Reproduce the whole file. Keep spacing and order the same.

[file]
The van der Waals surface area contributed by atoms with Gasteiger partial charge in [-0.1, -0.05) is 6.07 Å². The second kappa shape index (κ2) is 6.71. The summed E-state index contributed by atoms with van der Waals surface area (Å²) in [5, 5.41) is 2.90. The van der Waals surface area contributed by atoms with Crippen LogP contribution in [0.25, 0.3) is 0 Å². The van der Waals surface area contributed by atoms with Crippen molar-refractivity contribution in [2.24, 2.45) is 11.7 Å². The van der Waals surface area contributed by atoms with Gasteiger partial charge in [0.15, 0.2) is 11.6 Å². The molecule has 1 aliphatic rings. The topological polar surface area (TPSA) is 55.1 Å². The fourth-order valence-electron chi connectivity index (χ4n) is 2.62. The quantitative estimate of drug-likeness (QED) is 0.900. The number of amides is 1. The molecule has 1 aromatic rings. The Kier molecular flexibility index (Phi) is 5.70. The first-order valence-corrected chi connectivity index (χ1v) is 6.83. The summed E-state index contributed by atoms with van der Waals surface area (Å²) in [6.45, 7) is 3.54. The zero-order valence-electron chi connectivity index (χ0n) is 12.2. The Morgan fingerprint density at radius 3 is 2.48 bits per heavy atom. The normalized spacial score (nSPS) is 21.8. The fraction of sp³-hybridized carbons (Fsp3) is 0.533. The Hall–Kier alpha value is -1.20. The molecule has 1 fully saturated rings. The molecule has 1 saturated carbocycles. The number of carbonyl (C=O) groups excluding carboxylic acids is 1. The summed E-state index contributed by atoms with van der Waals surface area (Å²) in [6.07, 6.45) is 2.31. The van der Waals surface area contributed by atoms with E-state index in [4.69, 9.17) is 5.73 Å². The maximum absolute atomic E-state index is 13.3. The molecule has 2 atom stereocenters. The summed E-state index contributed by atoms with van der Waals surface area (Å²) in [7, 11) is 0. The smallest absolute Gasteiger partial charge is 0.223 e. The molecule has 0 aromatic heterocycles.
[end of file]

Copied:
The van der Waals surface area contributed by atoms with Gasteiger partial charge in [-0.1, -0.05) is 6.07 Å². The second kappa shape index (κ2) is 6.71. The summed E-state index contributed by atoms with van der Waals surface area (Å²) in [5, 5.41) is 2.90. The van der Waals surface area contributed by atoms with Crippen LogP contribution in [0.25, 0.3) is 0 Å². The van der Waals surface area contributed by atoms with Crippen molar-refractivity contribution in [2.24, 2.45) is 11.7 Å². The van der Waals surface area contributed by atoms with Gasteiger partial charge in [0.15, 0.2) is 11.6 Å². The molecule has 1 aliphatic rings. The topological polar surface area (TPSA) is 55.1 Å². The fourth-order valence-electron chi connectivity index (χ4n) is 2.62. The quantitative estimate of drug-likeness (QED) is 0.900. The number of amides is 1. The molecule has 1 aromatic rings. The Kier molecular flexibility index (Phi) is 5.70. The first-order valence-corrected chi connectivity index (χ1v) is 6.83. The summed E-state index contributed by atoms with van der Waals surface area (Å²) in [6.45, 7) is 3.54. The zero-order valence-electron chi connectivity index (χ0n) is 12.2. The Morgan fingerprint density at radius 3 is 2.48 bits per heavy atom. The normalized spacial score (nSPS) is 21.8. The fraction of sp³-hybridized carbons (Fsp3) is 0.533. The Hall–Kier alpha value is -1.20. The molecule has 1 fully saturated rings. The molecule has 1 saturated carbocycles. The number of carbonyl (C=O) groups excluding carboxylic acids is 1. The summed E-state index contributed by atoms with van der Waals surface area (Å²) in [6.07, 6.45) is 2.31. The van der Waals surface area contributed by atoms with E-state index in [4.69, 9.17) is 5.73 Å². The maximum absolute atomic E-state index is 13.3. The molecule has 2 atom stereocenters. The summed E-state index contributed by atoms with van der Waals surface area (Å²) in [7, 11) is 0. The smallest absolute Gasteiger partial charge is 0.223 e. The molecule has 0 aromatic heterocycles.